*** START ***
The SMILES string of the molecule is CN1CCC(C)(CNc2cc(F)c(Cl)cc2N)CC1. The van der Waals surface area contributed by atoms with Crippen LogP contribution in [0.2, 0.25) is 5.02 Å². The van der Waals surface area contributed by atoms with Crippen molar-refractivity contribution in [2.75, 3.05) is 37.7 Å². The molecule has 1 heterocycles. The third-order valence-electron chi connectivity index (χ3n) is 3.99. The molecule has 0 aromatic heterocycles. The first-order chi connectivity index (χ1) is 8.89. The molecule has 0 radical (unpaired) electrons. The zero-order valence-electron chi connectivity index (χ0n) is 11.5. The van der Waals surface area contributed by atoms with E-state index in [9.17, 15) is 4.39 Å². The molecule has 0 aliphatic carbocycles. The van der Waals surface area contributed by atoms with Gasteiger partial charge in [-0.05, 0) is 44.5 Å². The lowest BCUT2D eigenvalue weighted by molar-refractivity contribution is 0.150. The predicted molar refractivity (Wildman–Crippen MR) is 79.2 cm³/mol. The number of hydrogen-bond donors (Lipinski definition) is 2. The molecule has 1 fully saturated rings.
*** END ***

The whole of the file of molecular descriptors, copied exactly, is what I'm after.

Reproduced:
The SMILES string of the molecule is CN1CCC(C)(CNc2cc(F)c(Cl)cc2N)CC1. The van der Waals surface area contributed by atoms with Crippen LogP contribution in [0.2, 0.25) is 5.02 Å². The van der Waals surface area contributed by atoms with Crippen molar-refractivity contribution in [2.75, 3.05) is 37.7 Å². The molecule has 1 heterocycles. The third-order valence-electron chi connectivity index (χ3n) is 3.99. The molecule has 0 aromatic heterocycles. The first-order chi connectivity index (χ1) is 8.89. The molecule has 0 radical (unpaired) electrons. The zero-order valence-electron chi connectivity index (χ0n) is 11.5. The van der Waals surface area contributed by atoms with E-state index in [9.17, 15) is 4.39 Å². The molecule has 0 aliphatic carbocycles. The van der Waals surface area contributed by atoms with Gasteiger partial charge in [-0.05, 0) is 44.5 Å². The lowest BCUT2D eigenvalue weighted by molar-refractivity contribution is 0.150. The predicted molar refractivity (Wildman–Crippen MR) is 79.2 cm³/mol. The number of hydrogen-bond donors (Lipinski definition) is 2. The molecule has 1 fully saturated rings.